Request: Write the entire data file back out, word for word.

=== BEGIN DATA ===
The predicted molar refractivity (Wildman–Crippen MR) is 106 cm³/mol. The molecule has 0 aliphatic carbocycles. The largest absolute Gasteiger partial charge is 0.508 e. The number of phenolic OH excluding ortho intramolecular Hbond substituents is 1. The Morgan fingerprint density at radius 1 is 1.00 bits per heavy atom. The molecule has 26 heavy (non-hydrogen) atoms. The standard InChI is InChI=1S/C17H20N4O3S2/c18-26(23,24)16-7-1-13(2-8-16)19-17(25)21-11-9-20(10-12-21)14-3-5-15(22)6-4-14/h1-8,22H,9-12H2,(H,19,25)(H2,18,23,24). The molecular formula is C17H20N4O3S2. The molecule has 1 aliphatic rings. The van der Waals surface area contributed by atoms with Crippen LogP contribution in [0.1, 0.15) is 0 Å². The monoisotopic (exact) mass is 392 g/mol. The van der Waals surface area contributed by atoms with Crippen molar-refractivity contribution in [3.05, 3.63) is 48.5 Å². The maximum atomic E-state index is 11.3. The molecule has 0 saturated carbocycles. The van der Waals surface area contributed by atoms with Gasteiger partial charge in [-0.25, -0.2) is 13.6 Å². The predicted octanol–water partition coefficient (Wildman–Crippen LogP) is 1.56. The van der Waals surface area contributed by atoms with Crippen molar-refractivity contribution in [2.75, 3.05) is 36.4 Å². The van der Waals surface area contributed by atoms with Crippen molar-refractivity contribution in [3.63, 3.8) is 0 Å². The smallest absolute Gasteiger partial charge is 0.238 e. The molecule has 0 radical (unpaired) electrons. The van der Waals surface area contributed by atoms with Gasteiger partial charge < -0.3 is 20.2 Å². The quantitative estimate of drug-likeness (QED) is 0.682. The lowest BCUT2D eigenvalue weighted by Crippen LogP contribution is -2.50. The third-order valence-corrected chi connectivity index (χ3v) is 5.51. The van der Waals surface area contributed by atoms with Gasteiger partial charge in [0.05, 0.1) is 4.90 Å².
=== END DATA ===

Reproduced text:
The predicted molar refractivity (Wildman–Crippen MR) is 106 cm³/mol. The molecule has 0 aliphatic carbocycles. The largest absolute Gasteiger partial charge is 0.508 e. The number of phenolic OH excluding ortho intramolecular Hbond substituents is 1. The Morgan fingerprint density at radius 1 is 1.00 bits per heavy atom. The molecule has 26 heavy (non-hydrogen) atoms. The standard InChI is InChI=1S/C17H20N4O3S2/c18-26(23,24)16-7-1-13(2-8-16)19-17(25)21-11-9-20(10-12-21)14-3-5-15(22)6-4-14/h1-8,22H,9-12H2,(H,19,25)(H2,18,23,24). The molecular formula is C17H20N4O3S2. The molecule has 1 aliphatic rings. The van der Waals surface area contributed by atoms with Crippen LogP contribution in [0.1, 0.15) is 0 Å². The monoisotopic (exact) mass is 392 g/mol. The van der Waals surface area contributed by atoms with Crippen molar-refractivity contribution in [3.05, 3.63) is 48.5 Å². The maximum atomic E-state index is 11.3. The molecule has 0 saturated carbocycles. The van der Waals surface area contributed by atoms with Gasteiger partial charge in [-0.25, -0.2) is 13.6 Å². The predicted octanol–water partition coefficient (Wildman–Crippen LogP) is 1.56. The van der Waals surface area contributed by atoms with Crippen molar-refractivity contribution in [2.75, 3.05) is 36.4 Å². The van der Waals surface area contributed by atoms with Crippen molar-refractivity contribution in [3.63, 3.8) is 0 Å². The smallest absolute Gasteiger partial charge is 0.238 e. The molecule has 0 radical (unpaired) electrons. The van der Waals surface area contributed by atoms with Gasteiger partial charge < -0.3 is 20.2 Å². The quantitative estimate of drug-likeness (QED) is 0.682. The lowest BCUT2D eigenvalue weighted by Crippen LogP contribution is -2.50. The third-order valence-corrected chi connectivity index (χ3v) is 5.51. The van der Waals surface area contributed by atoms with Gasteiger partial charge in [0.05, 0.1) is 4.90 Å².